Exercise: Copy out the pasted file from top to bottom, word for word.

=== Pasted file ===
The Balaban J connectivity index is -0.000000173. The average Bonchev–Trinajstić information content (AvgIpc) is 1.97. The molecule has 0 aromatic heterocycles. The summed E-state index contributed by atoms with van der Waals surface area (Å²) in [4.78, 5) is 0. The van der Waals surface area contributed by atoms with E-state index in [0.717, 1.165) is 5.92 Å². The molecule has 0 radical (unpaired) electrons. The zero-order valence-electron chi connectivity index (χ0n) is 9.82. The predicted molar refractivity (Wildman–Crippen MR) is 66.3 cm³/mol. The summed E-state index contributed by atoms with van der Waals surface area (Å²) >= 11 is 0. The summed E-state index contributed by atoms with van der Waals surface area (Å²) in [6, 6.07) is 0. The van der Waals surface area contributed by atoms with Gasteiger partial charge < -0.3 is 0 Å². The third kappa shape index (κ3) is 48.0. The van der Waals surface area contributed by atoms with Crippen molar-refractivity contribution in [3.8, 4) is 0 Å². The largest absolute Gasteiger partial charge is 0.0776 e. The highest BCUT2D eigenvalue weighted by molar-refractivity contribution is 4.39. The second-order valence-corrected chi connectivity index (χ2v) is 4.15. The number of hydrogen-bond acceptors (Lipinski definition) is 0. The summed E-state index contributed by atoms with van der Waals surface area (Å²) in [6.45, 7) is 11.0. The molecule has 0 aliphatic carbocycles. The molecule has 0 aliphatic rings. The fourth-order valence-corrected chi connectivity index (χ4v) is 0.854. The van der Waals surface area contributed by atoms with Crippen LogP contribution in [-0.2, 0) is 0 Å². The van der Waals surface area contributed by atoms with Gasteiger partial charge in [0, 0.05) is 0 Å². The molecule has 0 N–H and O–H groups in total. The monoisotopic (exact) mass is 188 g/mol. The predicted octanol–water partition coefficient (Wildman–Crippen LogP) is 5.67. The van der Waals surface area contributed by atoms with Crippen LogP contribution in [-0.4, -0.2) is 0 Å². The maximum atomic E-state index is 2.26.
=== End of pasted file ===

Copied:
The Balaban J connectivity index is -0.000000173. The average Bonchev–Trinajstić information content (AvgIpc) is 1.97. The molecule has 0 aromatic heterocycles. The summed E-state index contributed by atoms with van der Waals surface area (Å²) in [4.78, 5) is 0. The van der Waals surface area contributed by atoms with E-state index in [0.717, 1.165) is 5.92 Å². The molecule has 0 radical (unpaired) electrons. The zero-order valence-electron chi connectivity index (χ0n) is 9.82. The predicted molar refractivity (Wildman–Crippen MR) is 66.3 cm³/mol. The summed E-state index contributed by atoms with van der Waals surface area (Å²) >= 11 is 0. The summed E-state index contributed by atoms with van der Waals surface area (Å²) in [6, 6.07) is 0. The van der Waals surface area contributed by atoms with Gasteiger partial charge < -0.3 is 0 Å². The third kappa shape index (κ3) is 48.0. The van der Waals surface area contributed by atoms with Crippen molar-refractivity contribution in [3.8, 4) is 0 Å². The largest absolute Gasteiger partial charge is 0.0776 e. The highest BCUT2D eigenvalue weighted by molar-refractivity contribution is 4.39. The second-order valence-corrected chi connectivity index (χ2v) is 4.15. The number of hydrogen-bond acceptors (Lipinski definition) is 0. The summed E-state index contributed by atoms with van der Waals surface area (Å²) in [6.45, 7) is 11.0. The molecule has 0 aliphatic carbocycles. The molecule has 0 aliphatic rings. The fourth-order valence-corrected chi connectivity index (χ4v) is 0.854. The van der Waals surface area contributed by atoms with Crippen LogP contribution in [-0.2, 0) is 0 Å². The van der Waals surface area contributed by atoms with Gasteiger partial charge in [0, 0.05) is 0 Å². The molecule has 0 N–H and O–H groups in total. The monoisotopic (exact) mass is 188 g/mol. The predicted octanol–water partition coefficient (Wildman–Crippen LogP) is 5.67. The van der Waals surface area contributed by atoms with Crippen LogP contribution in [-0.4, -0.2) is 0 Å². The maximum atomic E-state index is 2.26.